exploring is. To any individual, it’s obvious what exploration is. I have an image in my mind of what exploring looks like, and so do you, and so do kids, and so on. But the thing is, every person pictures a different image. When I picture an intrepid explorer, I see myself hiking across a mountain ridge. Conversely, you might see yourself walking in the forest, and a child might envision themselves conquering the world atop a dinosaur. The term “explore” is a whole lot less defined than we might think.
Therefore, the first thing to do when exploring a new city is to figure out what your group’s definition of exploring is. Some people explore like Lewis and Clark, diving deep into the unknown with nothing but a backpack to protect them for months on end. Other people say those people are nuts; for them, exploring is nothing more than taking a couple of food-n-beer bus tours around town. Those two activities couldn’t be much more different, but they do both fit under the banner of exploration. Gather your whole squad together and talk about what exploring means to you. It can be tough to get everyone to agree, so compromises are often in order. You’ll know you’ve found a good balance of group interests when no one complains about the types of shoes required for scheduled activities.
Next, it’s time to set some goals. Where are we going, and when do we have to be there? If Bob wants to hit every food truck in Portland, and Sarah wants to see every bookstore in Portland, and Bob and Sarah can’t bear to be separated, they’re going to have to come up with a pre-arranged travel plan. If your crew is the kind that likes to see as much as possible, it’s best to plot out an overabundance of places to visit. I did this when staying in the Portland Pearl District, and it was well worth it. My friend Emily wanted to visit Powell’s City of Books, and since she’s a big bibliophile, I knew she’d stay there a few hours. Far too long for my video game-rotted mind. I can only read for about 30 minutes at a time, so after visiting only two or three neighborhoods in the City of Books, I took my leave. There’s virtually no end to the number of indie boutiques and hip bars in the Pearl District. Since I had previously picked out the venues I wanted to check out, it was easy for me to walk to every shop on my list while Emily finished perusing the goods at Powell’s.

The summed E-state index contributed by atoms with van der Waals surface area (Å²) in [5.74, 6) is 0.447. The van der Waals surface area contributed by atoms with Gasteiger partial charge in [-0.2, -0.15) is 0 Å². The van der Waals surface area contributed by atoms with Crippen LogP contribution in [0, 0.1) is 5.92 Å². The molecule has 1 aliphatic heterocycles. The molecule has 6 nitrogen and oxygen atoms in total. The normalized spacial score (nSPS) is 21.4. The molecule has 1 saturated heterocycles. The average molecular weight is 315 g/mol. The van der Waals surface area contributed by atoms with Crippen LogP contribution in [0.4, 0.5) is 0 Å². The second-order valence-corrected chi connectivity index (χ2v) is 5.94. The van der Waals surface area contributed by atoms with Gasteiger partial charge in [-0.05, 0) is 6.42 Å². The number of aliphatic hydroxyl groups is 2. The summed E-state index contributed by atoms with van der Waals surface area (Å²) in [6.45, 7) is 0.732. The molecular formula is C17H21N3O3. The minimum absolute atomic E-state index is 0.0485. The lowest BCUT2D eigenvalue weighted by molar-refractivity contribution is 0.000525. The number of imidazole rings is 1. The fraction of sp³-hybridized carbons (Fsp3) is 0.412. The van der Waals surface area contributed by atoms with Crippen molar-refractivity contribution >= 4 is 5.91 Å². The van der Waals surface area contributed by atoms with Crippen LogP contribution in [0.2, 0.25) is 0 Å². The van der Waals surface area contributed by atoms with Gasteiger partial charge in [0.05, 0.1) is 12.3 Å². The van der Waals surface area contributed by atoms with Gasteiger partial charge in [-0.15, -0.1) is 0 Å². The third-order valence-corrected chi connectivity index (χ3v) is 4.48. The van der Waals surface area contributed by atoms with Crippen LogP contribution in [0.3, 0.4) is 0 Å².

Now, not everywhere you go is going to be as closely packed with cool attractions as the Portland Pearl District. I was lucky enough to be able to walk anywhere I wanted to go on that occasion, but we can’t always be so fortunate. That brings us to our third task: figuring out the method(s) of transportation you’re going to use to explore your destination of choice. This is easily the least exciting aspect of planning a vacation, which makes it an easy step to skip. Don’t do it! You’ll find yourself at the Portland Zoo, 15 minutes after they close, pounding on the gates and begging the guard to let you in to see the fluffy penguins, all because you couldn’t be bothered to plan ahead. Personal experience may vary, but you get the gist of it. From bicycles to helicopters, plan out which vehicles you’ll need,when you’ll need them, and how you’ll get them.
We’ve been focusing a lot on research and thinking out your moves ahead of time. The final thing you have to do is to remember to allow for some spontaneity. Don’t be afraid to follow your heart or your nose. If you smell the best aroma you’ve ever come across, chase it! If you see a cute stranger lurking in a dark alley, actually don’t chase after them, though. Safety first. But after safety has been established, take some risks and get a little wild with it. Exploration is great with a little side of adventure to go with it.
If you are in the business of seeking out adventures, you can’t go wrong with a little advice from other people who have been to the city you’re exploring. For example, my trip to Portland was helped along by this article on weird and wonderful Portland places. Or, if you’re more into conversations than research, just ask the locals about the best things to see and do. More often than not, they’ll know of a hidden gem or two that align with your interests.
So, let’s review. First, you and your crew have to agree on what exploration means to you. Second, you set goals for the places and events you want to see in your city. Third, establish a plan for how you’re going to achieve those goals. Finally, don’t be afraid to throw all that planning out the window once you get to the city. Chat with locals, feel out what works for you, and remember the most important rule of all – have fun!